Did I mention you can donate to Miriam’s fund, if you’re so inclined?

Donate for Miriam and The Teen

Now, I have to turn my attention back to book and trip preparation and hope that folks will be generous enough to help Miriam and The Teen out until they can get settled. What a way to start a freshman year. What a way to scramble for a living. What a way to defy Covid while trying to fulfill a long-held promise of taking my art historian/artist husband to see the art works he studied for so long. What a life.

Life is ridiculous, and sublime, and infuriating, all at once. So we should all hold hands while crossing the street, right?

Stay safe, beloved community.

Taking a Break

Weaver’s Knot will be on break from now until about September 1.

Toni Morrison says:

You need intelligence, and you need to look. You need a gaze, a wide gaze, penetrating and roving — that’s what’s useful for art.

You’re Never Too Old to Be in Kansas

There’s always something left to learn.

For instance, did you know that the Earth was on the other side of the galaxy when most of the dinosaurs roamed the earth? It takes the earth (and thus the rest of our solar system) about 250 million years to orbit the center of the Milky Way. The first dinosaurs appeared about 250 million years ago, so for most of their reign, the Earth was in a wholly different neighborhood, so to speak.

Maybe you knew this already, but I just learned it by reading the Interesting Facts newsletter that shows up in my inbox I-Know-Not-How.

I also learned something by reading about the pop singer Demi Lovato. She considers her gender to be fluid, so she uses as her pronouns they/them and she/her. I understand fluidity. However, I’m still pondering the story of another young person quoted in the article, who considered themself both transgender and non-binary. It seemed contradictory to me. What is one transitioning from if one is non-binary? Why transition at all, in that case? How does one know if one wants to transition, if one is non-binary?

The way one young person explained it to me is that he doesn’t like having an, er, scrotum, or being so hairy that he has to shave, he doesn’t really like his male body, so he wants to transition to female. He doesn’t really sexually gravitate more to one gender than another. He is trans, fluid, and non-binary. Right now, he uses “he” but also “her,” and doesn’t object to “they.”

While I’m uneasy about the implied binariness of transitioning, most likely because I can’t put myself in their/his/her place, I absolutely understand that it is vital to some people’s sense of well-being. It is simply not my business how they choose to remake or label themselves. We are all on the quest of life, and it’s best to honor others’ pathways.

And I appreciate that younger generations are experimenting with gender constructs. I have known people—way back in the dinosaur age—who were, I am pretty sure, asexual, and it saddens me that they didn’t have a satisfactory way to talk about how they felt. Or a visible community to belong to. I can remember vividly a conversation with an older woman about her own sexuality; how she had never married or even dated except when some relative set her up, and she didn’t enjoy that in the least. She haltingly tried to explain that she had just never met anyone she cared that much about to couple with. She was self-deprecatory about her personal life, though she was a vital part of the project we both worked. Today, we would say she is “ace”—asexual, and she would find her cohort. Of course, I also remember people being in the closet and the fear they felt over losing family, jobs, friends—that much is still an issue, though becoming less so all the time, as younger generations are more accepting of others’ sexualities. How to make people happier is to accept and honor them.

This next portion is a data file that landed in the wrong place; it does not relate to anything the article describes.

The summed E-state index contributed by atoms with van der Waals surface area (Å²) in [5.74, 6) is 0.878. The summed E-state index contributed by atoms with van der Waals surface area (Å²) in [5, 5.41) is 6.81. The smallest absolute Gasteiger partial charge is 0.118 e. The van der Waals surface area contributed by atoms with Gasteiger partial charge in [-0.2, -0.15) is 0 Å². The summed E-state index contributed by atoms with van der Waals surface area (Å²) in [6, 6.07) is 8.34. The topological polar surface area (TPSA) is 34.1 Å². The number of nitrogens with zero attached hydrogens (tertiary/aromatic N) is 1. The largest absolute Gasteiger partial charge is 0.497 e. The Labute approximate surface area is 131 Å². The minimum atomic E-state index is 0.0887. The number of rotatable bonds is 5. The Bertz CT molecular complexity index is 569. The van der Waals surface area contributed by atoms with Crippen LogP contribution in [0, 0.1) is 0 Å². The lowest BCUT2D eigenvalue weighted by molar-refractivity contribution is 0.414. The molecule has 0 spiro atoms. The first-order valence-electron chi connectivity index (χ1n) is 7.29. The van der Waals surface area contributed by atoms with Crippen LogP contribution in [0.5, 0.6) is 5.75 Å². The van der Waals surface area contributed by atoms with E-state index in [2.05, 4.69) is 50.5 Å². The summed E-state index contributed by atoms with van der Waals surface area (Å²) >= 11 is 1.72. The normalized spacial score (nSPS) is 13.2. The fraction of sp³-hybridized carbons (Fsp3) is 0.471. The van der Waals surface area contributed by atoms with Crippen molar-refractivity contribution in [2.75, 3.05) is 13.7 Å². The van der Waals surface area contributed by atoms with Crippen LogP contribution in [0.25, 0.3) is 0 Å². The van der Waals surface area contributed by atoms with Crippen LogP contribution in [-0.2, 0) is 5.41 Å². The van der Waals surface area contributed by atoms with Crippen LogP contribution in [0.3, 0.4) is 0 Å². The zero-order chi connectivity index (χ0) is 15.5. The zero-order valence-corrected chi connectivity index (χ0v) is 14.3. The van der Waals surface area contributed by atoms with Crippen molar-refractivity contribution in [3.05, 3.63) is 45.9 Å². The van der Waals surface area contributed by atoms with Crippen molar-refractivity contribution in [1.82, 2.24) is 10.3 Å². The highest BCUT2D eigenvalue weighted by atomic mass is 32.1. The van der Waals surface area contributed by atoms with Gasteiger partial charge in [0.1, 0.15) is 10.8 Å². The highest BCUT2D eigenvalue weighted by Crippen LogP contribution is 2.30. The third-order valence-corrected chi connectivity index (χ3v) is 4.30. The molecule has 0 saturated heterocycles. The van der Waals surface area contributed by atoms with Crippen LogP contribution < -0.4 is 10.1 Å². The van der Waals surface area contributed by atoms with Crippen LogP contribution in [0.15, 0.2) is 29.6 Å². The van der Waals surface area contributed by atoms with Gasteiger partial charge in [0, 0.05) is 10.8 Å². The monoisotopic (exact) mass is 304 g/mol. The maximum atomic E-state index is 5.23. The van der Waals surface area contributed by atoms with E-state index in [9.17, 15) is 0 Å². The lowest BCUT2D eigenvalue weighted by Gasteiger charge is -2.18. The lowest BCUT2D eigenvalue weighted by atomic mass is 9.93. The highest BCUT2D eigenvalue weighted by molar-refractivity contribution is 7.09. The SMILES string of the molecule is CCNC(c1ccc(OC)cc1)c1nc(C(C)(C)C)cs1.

I may be a little dizzy from all the experimentation, but I trust that we will come out into a clearing after a while with a greater understanding of human possibility. And when we do, I hope we are in the realm of true selves coming through. Meanwhile, pardon me if I put a foot wrong in this brave new world.

Which brings me to Kansas—talk about defying expectations! I love that the Kansas group who led the campaign to defeat the removal of abortion protections in their constitution tailored their message to the people they spoke to as they went door to door. To older people, they emphasized the interference of government in their personal healthcare decisions; to younger people, the abrogation of their rights and possible curtailment of their futures; to people out in rural Western Kansas (and, trust me, it is more rural than almost anyone else anywhere else can possibly imagine) they literally put a cowboy/cowgirl hat on their material and used the slogan “Vote Neigh!” They were superb marketers. Usually I’m skeptical about clever marketing, but, in this case, they achieved something none of us thought was possible—an end run around an extremely conservative legislature bent on forced birth in the most draconian way possible.

So they won the week, as Joy Reid would say. And possibly showed a new way to all of us. Most certainly, they gave us hope in this difficult time, with the news full of horrible stories about pregnant women.

And, that, is, maybe, the best lesson of all. There’s hope in the worst of times. There’s a way out of the most terrible dilemmas.

Now, where are my ruby slippers?